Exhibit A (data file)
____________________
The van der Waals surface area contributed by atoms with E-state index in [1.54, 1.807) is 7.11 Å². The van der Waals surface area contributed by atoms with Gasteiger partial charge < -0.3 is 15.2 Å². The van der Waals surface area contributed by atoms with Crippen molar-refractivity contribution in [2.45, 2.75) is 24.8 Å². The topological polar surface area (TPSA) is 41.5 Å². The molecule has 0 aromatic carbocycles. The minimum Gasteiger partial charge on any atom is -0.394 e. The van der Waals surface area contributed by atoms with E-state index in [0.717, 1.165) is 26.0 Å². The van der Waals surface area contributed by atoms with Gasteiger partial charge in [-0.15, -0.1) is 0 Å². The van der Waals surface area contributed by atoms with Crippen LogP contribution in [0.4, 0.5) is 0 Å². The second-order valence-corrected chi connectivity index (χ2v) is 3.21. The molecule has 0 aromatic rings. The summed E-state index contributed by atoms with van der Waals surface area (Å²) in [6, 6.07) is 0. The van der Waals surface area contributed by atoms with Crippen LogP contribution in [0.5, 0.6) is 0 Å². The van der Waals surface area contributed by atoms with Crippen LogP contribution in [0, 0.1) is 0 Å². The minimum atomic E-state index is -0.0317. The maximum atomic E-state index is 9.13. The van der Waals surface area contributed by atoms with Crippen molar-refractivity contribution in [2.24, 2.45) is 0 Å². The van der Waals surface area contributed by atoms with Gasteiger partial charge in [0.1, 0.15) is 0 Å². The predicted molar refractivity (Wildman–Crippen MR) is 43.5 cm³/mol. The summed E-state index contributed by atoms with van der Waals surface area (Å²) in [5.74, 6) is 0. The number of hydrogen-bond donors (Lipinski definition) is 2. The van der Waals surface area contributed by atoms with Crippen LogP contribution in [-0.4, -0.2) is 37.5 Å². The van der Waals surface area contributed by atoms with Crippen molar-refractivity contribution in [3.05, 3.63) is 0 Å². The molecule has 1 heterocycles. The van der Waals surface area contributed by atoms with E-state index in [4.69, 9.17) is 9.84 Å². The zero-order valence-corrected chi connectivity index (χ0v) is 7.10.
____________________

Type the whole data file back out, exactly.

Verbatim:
The van der Waals surface area contributed by atoms with E-state index in [1.54, 1.807) is 7.11 Å². The van der Waals surface area contributed by atoms with Gasteiger partial charge < -0.3 is 15.2 Å². The van der Waals surface area contributed by atoms with Crippen molar-refractivity contribution in [2.45, 2.75) is 24.8 Å². The topological polar surface area (TPSA) is 41.5 Å². The molecule has 0 aromatic carbocycles. The minimum Gasteiger partial charge on any atom is -0.394 e. The van der Waals surface area contributed by atoms with E-state index in [0.717, 1.165) is 26.0 Å². The van der Waals surface area contributed by atoms with Gasteiger partial charge in [-0.15, -0.1) is 0 Å². The van der Waals surface area contributed by atoms with Crippen LogP contribution in [0.4, 0.5) is 0 Å². The second-order valence-corrected chi connectivity index (χ2v) is 3.21. The molecule has 0 aromatic rings. The summed E-state index contributed by atoms with van der Waals surface area (Å²) in [6, 6.07) is 0. The van der Waals surface area contributed by atoms with Crippen LogP contribution in [0.5, 0.6) is 0 Å². The van der Waals surface area contributed by atoms with Crippen LogP contribution in [0, 0.1) is 0 Å². The minimum atomic E-state index is -0.0317. The maximum atomic E-state index is 9.13. The van der Waals surface area contributed by atoms with Crippen molar-refractivity contribution in [2.24, 2.45) is 0 Å². The van der Waals surface area contributed by atoms with Gasteiger partial charge in [0.1, 0.15) is 0 Å². The predicted molar refractivity (Wildman–Crippen MR) is 43.5 cm³/mol. The summed E-state index contributed by atoms with van der Waals surface area (Å²) in [5.74, 6) is 0. The number of hydrogen-bond donors (Lipinski definition) is 2. The van der Waals surface area contributed by atoms with Crippen LogP contribution in [-0.4, -0.2) is 37.5 Å². The van der Waals surface area contributed by atoms with Crippen molar-refractivity contribution in [3.05, 3.63) is 0 Å². The molecule has 1 heterocycles. The van der Waals surface area contributed by atoms with E-state index in [4.69, 9.17) is 9.84 Å². The zero-order valence-corrected chi connectivity index (χ0v) is 7.10.